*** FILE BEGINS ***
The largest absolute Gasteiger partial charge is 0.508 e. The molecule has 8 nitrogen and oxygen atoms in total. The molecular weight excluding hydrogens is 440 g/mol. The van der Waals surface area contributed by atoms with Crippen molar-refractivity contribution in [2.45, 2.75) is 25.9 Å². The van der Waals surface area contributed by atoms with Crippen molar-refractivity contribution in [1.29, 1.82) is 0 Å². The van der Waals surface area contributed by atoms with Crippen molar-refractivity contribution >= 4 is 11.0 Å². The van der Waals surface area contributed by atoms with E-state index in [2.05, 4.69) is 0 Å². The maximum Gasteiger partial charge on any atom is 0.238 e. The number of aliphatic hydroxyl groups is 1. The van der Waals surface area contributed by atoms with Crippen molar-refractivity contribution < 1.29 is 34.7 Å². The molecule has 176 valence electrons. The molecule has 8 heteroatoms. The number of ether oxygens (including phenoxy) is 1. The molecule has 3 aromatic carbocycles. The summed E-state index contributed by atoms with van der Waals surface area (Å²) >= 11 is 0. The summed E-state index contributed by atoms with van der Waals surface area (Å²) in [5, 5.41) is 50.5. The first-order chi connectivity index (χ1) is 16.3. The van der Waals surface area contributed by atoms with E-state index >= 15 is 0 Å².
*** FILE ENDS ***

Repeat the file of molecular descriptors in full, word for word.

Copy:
The largest absolute Gasteiger partial charge is 0.508 e. The molecule has 8 nitrogen and oxygen atoms in total. The molecular weight excluding hydrogens is 440 g/mol. The van der Waals surface area contributed by atoms with Crippen molar-refractivity contribution in [2.45, 2.75) is 25.9 Å². The van der Waals surface area contributed by atoms with Crippen molar-refractivity contribution in [1.29, 1.82) is 0 Å². The van der Waals surface area contributed by atoms with Crippen molar-refractivity contribution >= 4 is 11.0 Å². The van der Waals surface area contributed by atoms with E-state index in [2.05, 4.69) is 0 Å². The maximum Gasteiger partial charge on any atom is 0.238 e. The number of aliphatic hydroxyl groups is 1. The van der Waals surface area contributed by atoms with Crippen molar-refractivity contribution < 1.29 is 34.7 Å². The molecule has 176 valence electrons. The molecule has 8 heteroatoms. The number of ether oxygens (including phenoxy) is 1. The molecule has 3 aromatic carbocycles. The summed E-state index contributed by atoms with van der Waals surface area (Å²) >= 11 is 0. The summed E-state index contributed by atoms with van der Waals surface area (Å²) in [5, 5.41) is 50.5. The first-order chi connectivity index (χ1) is 16.3. The van der Waals surface area contributed by atoms with E-state index >= 15 is 0 Å².